Across Texas, lawmakers push to end systemic racism and police brutality by introducing the George Floyd Act, to honor Floyd, and to address policing.
Floyd’s death led to worldwide protests during the summer of 2020. The George Floyd Act will be introduced during the 87th legislative session, which began on January 12, and ends on May 21.
New Upcoming Bills
Representative Senfronia Thompson will be introducing a compilation of several bills during the legislative session that deals with police reform, officer’s discipline records, and civil justice — all under this act. This act is meant to deal with the upgrade of old law to current times.
These new bills are not against police, but rather to ensure that any person that breaks the law, including all law enforcement, are being held to the same standard. When they break the law, they should answer to the law and be accountable, just like every citizen is.
The goal is to strengthen community police relations by ensuring officers who live in the city get extra points in the interview process, as many officers don’t all live in the city they work for. An example being 53% off officers for the city of San Antonio who live in surrounding areas, but not San Antonio.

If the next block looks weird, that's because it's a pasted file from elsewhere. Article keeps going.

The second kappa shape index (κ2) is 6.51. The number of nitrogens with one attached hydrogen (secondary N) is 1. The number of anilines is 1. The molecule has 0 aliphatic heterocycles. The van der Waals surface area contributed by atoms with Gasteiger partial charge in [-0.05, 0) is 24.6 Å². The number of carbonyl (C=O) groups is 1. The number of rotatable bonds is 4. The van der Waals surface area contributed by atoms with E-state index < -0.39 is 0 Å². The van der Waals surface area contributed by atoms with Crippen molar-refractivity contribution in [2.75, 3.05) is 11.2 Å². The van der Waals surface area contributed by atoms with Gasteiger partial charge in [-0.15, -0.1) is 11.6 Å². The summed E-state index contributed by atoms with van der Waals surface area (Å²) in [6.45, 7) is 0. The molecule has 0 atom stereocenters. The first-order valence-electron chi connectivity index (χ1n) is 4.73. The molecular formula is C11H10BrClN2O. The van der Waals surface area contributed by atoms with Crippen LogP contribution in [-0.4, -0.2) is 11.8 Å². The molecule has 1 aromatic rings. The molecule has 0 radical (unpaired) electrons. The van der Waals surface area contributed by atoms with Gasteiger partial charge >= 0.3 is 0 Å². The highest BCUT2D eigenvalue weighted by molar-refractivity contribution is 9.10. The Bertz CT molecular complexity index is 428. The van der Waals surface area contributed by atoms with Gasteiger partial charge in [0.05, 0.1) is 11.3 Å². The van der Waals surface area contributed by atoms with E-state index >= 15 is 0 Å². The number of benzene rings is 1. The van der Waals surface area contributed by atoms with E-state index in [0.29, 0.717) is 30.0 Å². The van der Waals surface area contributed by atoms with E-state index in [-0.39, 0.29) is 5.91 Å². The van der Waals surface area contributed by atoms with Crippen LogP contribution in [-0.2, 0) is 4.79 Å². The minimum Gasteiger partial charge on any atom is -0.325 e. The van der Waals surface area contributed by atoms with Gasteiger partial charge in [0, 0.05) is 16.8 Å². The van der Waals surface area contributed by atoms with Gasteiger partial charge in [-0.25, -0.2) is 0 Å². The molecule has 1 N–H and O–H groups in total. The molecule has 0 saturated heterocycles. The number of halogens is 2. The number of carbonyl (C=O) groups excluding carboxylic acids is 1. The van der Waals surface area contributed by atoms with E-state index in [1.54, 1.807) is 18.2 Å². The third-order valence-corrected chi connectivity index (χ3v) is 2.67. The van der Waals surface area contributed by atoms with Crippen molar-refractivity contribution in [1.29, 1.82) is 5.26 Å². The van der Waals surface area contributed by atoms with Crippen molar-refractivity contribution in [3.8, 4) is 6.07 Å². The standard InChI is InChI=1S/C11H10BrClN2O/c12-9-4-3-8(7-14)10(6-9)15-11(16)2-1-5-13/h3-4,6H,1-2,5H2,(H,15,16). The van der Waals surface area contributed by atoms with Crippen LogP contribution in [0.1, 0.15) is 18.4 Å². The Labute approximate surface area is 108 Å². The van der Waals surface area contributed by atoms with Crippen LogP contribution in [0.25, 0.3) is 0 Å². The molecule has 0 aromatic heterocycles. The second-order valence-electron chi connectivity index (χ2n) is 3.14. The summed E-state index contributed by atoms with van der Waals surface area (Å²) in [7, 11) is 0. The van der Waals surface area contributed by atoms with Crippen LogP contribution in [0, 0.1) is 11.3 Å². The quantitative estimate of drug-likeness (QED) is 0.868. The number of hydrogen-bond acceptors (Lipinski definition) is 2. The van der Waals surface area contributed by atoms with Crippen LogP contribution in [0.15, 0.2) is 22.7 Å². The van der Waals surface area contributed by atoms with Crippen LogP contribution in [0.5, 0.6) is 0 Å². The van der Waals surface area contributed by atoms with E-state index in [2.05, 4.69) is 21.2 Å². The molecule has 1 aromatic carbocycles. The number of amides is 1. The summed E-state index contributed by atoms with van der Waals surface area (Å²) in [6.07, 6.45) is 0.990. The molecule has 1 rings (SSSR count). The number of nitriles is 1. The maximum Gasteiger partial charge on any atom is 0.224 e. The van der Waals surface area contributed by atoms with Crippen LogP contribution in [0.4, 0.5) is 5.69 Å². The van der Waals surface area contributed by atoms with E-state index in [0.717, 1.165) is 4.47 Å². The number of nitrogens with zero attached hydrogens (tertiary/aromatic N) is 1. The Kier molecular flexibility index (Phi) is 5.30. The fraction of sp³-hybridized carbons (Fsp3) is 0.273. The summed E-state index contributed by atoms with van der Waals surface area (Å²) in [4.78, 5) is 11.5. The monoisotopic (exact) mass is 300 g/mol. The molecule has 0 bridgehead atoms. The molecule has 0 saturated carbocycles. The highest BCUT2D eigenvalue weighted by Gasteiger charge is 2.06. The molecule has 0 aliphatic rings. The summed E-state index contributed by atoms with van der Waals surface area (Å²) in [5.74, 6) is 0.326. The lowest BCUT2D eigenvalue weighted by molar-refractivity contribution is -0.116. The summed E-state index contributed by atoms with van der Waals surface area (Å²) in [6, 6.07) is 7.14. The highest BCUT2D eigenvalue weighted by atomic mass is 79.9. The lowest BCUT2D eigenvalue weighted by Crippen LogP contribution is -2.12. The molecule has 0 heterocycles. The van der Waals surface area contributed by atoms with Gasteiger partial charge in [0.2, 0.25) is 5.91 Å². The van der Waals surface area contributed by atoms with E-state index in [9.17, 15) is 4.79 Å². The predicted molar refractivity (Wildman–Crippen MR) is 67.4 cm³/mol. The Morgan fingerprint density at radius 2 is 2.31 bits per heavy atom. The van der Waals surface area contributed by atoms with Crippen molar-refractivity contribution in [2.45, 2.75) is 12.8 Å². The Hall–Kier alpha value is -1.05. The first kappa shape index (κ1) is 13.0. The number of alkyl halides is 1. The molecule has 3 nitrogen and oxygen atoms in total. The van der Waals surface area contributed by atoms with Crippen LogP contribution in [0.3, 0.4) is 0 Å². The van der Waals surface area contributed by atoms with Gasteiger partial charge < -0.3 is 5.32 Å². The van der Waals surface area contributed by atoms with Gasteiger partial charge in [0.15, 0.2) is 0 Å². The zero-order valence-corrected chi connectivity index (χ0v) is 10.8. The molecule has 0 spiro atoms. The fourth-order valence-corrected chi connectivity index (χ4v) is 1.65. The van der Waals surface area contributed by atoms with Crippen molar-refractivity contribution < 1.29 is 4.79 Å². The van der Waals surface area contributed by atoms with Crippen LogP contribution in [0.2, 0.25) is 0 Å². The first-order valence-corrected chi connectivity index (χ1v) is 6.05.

George Floyd, who grew up in Houston, was killed in the custody of Minneapolis police. The legislation would make sure all use of force is appropriate to the seriousness of the alleged crime.
Changes that the George Floyd Act would bring include:
- The Act would require police officers to change the way they police.
- The act also includes amending and officer’s duties to intervene whenever another officer is violating the law or department policy.
- The act would also have other police officers intervene when another officer is putting someone else at risk of being hurt.
- The act would ban chokeholds.
- The act would have the duty to immediately render aid when someone is injured.
- The act would eliminate qualified immunity, which currently prevents people from suing officers.
- The act would include the arbitration process to give the police chief more power to deal with bad officers, and potentially change the current 180-day deadline to deal with an officer’s discipline.
Texas state legislatures are fighting for their community and have the support of Floyd’s family.
The Texas Legislative Black Caucus hopes Governor Abbott will sign it into law in 2021, which many believe is long overdue.